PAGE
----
Always surprisingly practical for a mid-engined sports car, the Cayman’s front and rear load areas are plenty big enough to swallow everything two people could want on a weekend away. The rear deck above the engine and behind the occupants’ heads provides extra useful space for small items, too.
This being a Porsche, ergonomics are spot-on with all the controls perfectly positioned and weighted with a quality feel. The driving position is suitably low and from behind the 918-inspired steering wheel the dash layout has plenty of traditional Porsche touches such as the high-mounted gearlever, and a rev counter right in the centre of the dials.
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Materials and build quality are top-notch, although despite the upgraded infotainment system inherited from the 911, rivals such as the Audi TT make the tech feel distinctly last generation. In typical Porsche style most of the truly desirable features reside on the options list, but there’s enough to customise to turn even a basic Cayman into pretty much your perfect car.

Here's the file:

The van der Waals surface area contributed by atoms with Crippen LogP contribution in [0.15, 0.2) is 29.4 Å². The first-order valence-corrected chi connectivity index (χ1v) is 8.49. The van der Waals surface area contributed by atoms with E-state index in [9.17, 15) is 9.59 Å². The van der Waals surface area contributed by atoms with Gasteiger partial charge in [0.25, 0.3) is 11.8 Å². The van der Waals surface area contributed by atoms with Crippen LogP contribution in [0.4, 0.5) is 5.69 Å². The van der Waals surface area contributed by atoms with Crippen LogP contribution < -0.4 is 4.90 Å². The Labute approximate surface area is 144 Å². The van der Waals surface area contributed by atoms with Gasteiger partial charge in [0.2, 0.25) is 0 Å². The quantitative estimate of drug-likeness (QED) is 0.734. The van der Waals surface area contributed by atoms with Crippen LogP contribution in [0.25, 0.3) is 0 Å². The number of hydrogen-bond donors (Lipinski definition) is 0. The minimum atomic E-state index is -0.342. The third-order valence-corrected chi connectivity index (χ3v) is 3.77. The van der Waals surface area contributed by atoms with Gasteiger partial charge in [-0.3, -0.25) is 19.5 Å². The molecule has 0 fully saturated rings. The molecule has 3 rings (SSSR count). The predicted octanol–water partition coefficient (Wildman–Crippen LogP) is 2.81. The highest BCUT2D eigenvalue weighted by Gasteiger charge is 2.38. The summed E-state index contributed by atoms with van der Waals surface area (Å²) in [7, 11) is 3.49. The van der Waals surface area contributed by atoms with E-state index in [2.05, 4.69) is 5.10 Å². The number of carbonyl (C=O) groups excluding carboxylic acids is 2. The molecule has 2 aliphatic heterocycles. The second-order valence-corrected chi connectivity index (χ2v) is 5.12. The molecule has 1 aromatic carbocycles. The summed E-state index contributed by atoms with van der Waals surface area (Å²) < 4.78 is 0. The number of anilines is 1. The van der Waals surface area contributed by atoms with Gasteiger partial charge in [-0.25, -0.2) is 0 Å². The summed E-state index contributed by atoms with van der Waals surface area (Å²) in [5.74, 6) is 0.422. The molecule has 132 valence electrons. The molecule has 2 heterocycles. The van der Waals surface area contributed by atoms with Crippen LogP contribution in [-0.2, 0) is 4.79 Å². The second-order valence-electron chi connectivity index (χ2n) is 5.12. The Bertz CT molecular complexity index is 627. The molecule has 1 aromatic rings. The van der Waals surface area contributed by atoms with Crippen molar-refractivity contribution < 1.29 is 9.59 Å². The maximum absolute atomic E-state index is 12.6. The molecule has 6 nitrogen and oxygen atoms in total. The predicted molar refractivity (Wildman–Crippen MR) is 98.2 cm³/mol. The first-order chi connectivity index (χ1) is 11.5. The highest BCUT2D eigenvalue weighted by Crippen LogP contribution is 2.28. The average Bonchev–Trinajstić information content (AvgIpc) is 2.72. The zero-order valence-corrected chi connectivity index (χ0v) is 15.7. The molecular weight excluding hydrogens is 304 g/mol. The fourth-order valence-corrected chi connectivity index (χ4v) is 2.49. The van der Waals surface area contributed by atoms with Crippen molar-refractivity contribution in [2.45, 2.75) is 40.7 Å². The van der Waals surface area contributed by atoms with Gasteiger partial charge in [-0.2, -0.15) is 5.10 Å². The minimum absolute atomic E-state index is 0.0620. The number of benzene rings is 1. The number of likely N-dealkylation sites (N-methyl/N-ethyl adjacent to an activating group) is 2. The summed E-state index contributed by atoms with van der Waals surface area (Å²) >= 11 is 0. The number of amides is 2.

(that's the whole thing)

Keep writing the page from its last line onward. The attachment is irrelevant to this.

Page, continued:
Don’t even get us started on Porsche Exclusive Manufaktur and its range of interior options and endless paint-to-sample shades. It’s expensive, and perhaps something buyers of standard Caymans might shy away from, but could you resist on a GT4?
One or two models in the Cayman range do forge their own path anyway, the aforementioned GT4 getting standard bucket seats and Clubsport Package options such as a bolt-in cage and a fire extinguisher. The Cayman T is appealing lower down the range too, with a unique seat trim pattern, and pull-strap door releases like on Porsche’s GT models.